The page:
If you have been in the Tanzu/Kubernetes world for a while then you have definitely come across Prometheus and Grafana as open-source monitoring and visualisation tools available for Kubernetes.
Prometheus is free and an open-source event monitoring tool for containers or microservices, while Grafana is a multi-platform visualisation software which provides graphs and charts for visualising your data sources, no matter where they are stored.
During my setup of Prometheus and Grafana to monitor my Tanzu Community edition clusters, I made use of Helm. Helm is a package manager for Kubernetes which is part of the Artifact Hub open project (more about it HERE) I also used a Tanzu Community edition workload cluster which I deployed in a previous blog post (HERE).
For software versions I used the following:
For virtual hosts and appliances sizing I used the following specs:
We need to ensure that we have the following components installed and running before we proceed:
Before we proceed with installing and configuring Prometheus and Grafana pods, we will inspect our Tanzu cluster status and switch context to our workload cluster
kubectl cluster list kubectl config use-context tce-wld-cluster01-admin@tce-wld-cluster01 kubectl get ns
We need to ensure that helm packages are installed before proceeding with installing Prometheus and Grafana. It is important to note that by installing prometheus-operator packages we also install Grafana, so need for an extra step to deploy Grafana pods.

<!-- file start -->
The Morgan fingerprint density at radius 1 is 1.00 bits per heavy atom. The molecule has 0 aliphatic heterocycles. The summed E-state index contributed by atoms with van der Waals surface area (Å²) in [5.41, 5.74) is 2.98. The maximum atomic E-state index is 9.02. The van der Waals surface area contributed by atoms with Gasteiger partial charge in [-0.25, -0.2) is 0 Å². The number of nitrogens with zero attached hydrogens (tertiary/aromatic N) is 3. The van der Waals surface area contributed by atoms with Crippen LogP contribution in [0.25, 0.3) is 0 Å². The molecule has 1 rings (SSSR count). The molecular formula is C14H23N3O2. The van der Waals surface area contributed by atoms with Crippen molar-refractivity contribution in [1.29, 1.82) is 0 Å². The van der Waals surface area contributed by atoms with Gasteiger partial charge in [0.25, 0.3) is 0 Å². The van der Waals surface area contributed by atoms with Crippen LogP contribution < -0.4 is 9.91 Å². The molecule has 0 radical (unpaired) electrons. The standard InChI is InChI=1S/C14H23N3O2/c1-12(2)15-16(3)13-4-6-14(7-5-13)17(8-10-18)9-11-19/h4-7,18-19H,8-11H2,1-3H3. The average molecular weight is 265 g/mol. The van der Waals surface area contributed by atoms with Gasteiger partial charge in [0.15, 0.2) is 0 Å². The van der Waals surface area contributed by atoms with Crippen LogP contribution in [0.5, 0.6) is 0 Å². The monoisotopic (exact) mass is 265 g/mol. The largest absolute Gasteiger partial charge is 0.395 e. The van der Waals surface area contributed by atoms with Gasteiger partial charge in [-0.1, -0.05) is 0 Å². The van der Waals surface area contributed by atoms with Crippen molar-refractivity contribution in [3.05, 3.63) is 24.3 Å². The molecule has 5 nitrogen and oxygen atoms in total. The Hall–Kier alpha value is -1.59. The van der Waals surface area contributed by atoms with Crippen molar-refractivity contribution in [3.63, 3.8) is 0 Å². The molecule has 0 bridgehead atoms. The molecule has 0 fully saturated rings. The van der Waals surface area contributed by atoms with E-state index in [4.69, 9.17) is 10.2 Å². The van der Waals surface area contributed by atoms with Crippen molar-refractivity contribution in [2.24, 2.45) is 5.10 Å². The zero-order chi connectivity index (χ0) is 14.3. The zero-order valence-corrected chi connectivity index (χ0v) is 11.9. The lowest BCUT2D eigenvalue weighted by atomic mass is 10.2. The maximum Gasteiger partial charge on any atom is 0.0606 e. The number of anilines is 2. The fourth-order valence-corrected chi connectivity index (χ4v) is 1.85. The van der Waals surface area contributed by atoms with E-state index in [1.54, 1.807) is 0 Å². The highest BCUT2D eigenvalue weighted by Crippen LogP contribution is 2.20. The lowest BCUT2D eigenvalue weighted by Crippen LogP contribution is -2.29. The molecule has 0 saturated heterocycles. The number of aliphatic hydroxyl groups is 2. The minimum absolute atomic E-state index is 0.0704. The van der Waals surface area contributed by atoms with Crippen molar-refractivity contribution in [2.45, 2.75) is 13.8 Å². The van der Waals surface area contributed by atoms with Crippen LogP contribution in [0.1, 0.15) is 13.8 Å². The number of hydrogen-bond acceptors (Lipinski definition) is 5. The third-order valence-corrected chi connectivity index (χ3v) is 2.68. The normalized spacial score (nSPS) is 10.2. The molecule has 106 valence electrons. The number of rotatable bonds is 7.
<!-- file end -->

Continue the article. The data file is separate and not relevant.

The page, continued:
helm repo add prometheus-community https://prometheus-community.github.io/helm-charts helm install my-kube-prometheus-stack \ prometheus-community/kube-prometheus-stack --version 36.0.1 --namespace \ monitoring \
Once all relevant packages are fetched and Prometheus pods are deployed, the output of kubectl get pods -n monitoring should look similar to the below:
By default, Prometheus server (dashboard UI) will listen on port 9090 and Grafana on port 3000. Those ports are not by default exposed outside of the Kubernetes cluster and in order to be able to access those ports we need to expose them using any of the below methods:
I will be using the first method as it is the simplest one for a lab test. First, note down your Prometheus and Grafana main pods, in my case they are highlighted below in green:
Next, we need to expose both pods on ports 9090 and 3000 respectively
kubectl port-forward --address 0.0.0.0 -n monitoring prometheus-my-kube-prometheus-stack-prometheus-0 9090 & kubectl port-forward --address 0.0.0.0 -n monitoring my-kube-prometheus-stack-grafana-5d7d448b46-77x5g 3000 &
The above commands will cause both pods to listen to incoming HTTP requests on all interfaces of the main machine running those pods.
From your web browser use command http://<machine where Promtheus is running>:9090
Navigate to Status then Targets to verify the K8s cluster discovery
To access Grafana, open an extra tap and then navigate to http://<machine where Grafana is running>:3000
default login credentails are:
admin and prom-operator
Navigate to Dashboards and then Browse
You then a get a list of the dahsboards which are added by default and populated by the metrics collected by Prometheus
Click on any metric of an interest and browse through the dashboards and graphs
Prometheus and Grafana are very powerful open-source metric collection and analysis tools and for customers adopting Tanzu Community edition this is a perfect match to complete an open-source Tanzu deployment.
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